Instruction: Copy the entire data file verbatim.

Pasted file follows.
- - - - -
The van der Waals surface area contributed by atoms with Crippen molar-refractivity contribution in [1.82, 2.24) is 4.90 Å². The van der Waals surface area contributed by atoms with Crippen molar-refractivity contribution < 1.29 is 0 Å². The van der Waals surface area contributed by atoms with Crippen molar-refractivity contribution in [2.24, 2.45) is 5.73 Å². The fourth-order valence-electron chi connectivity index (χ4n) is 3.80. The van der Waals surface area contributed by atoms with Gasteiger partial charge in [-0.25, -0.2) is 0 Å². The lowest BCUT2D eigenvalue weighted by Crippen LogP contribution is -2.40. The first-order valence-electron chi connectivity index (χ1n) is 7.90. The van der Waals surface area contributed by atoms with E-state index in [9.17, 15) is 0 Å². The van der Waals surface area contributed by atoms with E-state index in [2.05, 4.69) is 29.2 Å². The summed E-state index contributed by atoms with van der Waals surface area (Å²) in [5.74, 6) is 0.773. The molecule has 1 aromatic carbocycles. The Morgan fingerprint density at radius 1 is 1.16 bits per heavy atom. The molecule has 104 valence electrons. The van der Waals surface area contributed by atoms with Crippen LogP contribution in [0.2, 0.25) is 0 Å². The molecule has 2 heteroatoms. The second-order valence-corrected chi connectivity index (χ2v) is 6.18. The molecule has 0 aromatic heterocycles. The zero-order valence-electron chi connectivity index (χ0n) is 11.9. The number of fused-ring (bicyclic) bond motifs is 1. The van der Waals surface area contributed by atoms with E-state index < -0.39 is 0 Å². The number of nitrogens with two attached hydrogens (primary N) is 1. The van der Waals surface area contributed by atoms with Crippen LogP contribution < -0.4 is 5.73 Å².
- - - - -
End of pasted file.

The van der Waals surface area contributed by atoms with Crippen molar-refractivity contribution in [1.82, 2.24) is 4.90 Å². The van der Waals surface area contributed by atoms with Crippen molar-refractivity contribution < 1.29 is 0 Å². The van der Waals surface area contributed by atoms with Crippen molar-refractivity contribution in [2.24, 2.45) is 5.73 Å². The fourth-order valence-electron chi connectivity index (χ4n) is 3.80. The van der Waals surface area contributed by atoms with Gasteiger partial charge in [-0.25, -0.2) is 0 Å². The lowest BCUT2D eigenvalue weighted by Crippen LogP contribution is -2.40. The first-order valence-electron chi connectivity index (χ1n) is 7.90. The van der Waals surface area contributed by atoms with E-state index in [9.17, 15) is 0 Å². The van der Waals surface area contributed by atoms with E-state index in [2.05, 4.69) is 29.2 Å². The summed E-state index contributed by atoms with van der Waals surface area (Å²) in [5.74, 6) is 0.773. The molecule has 1 aromatic carbocycles. The Morgan fingerprint density at radius 1 is 1.16 bits per heavy atom. The molecule has 104 valence electrons. The van der Waals surface area contributed by atoms with Crippen LogP contribution in [0.2, 0.25) is 0 Å². The molecule has 2 heteroatoms. The second-order valence-corrected chi connectivity index (χ2v) is 6.18. The molecule has 0 aromatic heterocycles. The zero-order valence-electron chi connectivity index (χ0n) is 11.9. The number of fused-ring (bicyclic) bond motifs is 1. The van der Waals surface area contributed by atoms with E-state index < -0.39 is 0 Å². The number of nitrogens with two attached hydrogens (primary N) is 1. The van der Waals surface area contributed by atoms with Crippen LogP contribution < -0.4 is 5.73 Å².